Current status of Acropora palmata and Acropora cervicornis in the Colombian Caribbean: demography, coral cover and condition assessment.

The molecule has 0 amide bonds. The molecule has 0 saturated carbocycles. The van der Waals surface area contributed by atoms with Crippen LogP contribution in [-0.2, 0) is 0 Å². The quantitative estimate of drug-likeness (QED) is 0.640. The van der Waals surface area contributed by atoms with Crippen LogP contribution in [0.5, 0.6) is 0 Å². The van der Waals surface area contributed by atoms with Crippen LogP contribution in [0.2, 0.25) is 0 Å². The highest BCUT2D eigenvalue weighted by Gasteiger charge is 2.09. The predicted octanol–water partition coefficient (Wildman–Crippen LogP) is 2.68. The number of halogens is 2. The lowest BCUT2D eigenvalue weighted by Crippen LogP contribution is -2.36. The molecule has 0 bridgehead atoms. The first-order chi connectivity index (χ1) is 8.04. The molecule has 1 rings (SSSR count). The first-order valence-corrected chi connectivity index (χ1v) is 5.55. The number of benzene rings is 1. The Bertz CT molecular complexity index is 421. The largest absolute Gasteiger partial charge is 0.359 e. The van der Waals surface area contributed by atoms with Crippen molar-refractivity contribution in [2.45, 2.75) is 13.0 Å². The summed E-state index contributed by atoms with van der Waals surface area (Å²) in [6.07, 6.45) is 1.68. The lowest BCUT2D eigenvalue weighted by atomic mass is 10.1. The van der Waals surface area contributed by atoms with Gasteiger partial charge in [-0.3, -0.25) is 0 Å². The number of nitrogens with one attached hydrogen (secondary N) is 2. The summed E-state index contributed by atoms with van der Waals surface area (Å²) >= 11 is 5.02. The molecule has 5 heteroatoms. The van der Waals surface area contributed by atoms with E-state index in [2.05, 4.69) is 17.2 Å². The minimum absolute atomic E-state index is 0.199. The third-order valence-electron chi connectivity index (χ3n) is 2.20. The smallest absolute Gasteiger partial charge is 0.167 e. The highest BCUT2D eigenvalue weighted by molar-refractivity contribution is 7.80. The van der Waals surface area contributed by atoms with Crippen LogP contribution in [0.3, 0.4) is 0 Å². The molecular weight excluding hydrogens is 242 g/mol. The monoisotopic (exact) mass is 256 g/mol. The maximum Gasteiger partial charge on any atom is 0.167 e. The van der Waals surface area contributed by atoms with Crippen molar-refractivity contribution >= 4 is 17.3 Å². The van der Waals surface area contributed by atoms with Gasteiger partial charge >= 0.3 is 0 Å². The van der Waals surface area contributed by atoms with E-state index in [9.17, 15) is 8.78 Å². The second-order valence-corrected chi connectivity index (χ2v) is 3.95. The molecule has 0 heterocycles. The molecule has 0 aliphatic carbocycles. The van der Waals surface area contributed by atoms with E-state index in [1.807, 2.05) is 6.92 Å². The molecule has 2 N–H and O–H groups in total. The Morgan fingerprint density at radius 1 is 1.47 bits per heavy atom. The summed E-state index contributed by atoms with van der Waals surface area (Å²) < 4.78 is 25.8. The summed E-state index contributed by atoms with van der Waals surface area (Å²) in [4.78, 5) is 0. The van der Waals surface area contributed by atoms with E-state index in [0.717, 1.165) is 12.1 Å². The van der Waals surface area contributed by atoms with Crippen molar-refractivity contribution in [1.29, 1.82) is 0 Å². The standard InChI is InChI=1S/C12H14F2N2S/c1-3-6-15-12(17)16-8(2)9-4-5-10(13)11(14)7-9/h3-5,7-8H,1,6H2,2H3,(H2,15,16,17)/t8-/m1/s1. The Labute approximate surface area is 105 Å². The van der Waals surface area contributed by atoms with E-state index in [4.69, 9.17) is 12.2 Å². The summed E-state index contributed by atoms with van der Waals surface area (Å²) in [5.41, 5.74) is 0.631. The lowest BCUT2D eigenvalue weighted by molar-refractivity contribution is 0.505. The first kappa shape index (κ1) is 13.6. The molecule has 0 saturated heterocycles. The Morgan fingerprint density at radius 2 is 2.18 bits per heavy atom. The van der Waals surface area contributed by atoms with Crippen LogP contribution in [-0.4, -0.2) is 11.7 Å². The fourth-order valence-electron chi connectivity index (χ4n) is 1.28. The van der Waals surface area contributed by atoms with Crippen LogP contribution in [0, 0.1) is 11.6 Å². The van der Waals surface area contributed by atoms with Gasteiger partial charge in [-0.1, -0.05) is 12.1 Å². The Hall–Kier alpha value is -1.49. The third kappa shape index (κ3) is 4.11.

Acropora provides an example of reef degradation, as evidenced by population reductions in Caribbean reefs. However, data on the current status of Acropora populations in Colombia are lacking. In this study, reef habitats were surveyed for Acropora palmata and Acropora cervicornis throughout the Colombian Caribbean, and the size structure, coverage and colony conditions of their populations were evaluated. Acropora palmata size classes were negatively skewed, indicating low recruitment. This species exhibited a patch-type distribution around Tayrona, Isla Fuerte and Isla Arena; these localities exhibited the highest cover among the surveyed regions. The lowest coral cover was recorded for the Rosario Islands. Healthy colonies were dominant; however, disease and damselfish territories were common. The size class data of Acropora cervicornis indicated the persistence of small colonies; however, no recruits were observed. The distribution was dispersed, with important patches and the highest cover observed around the Urabá Gulf and Rosario Islands. Overall, the cover was lower than 10%. Few healthy colonies were observed, and macroalgae and sponges were common. Conservation and management efforts are required for both species; for Acropora palmata, efforts targeting the Rosario Islands are needed, whereas Acropora cervicornis is in critical condition throughout the Colombian Caribbean.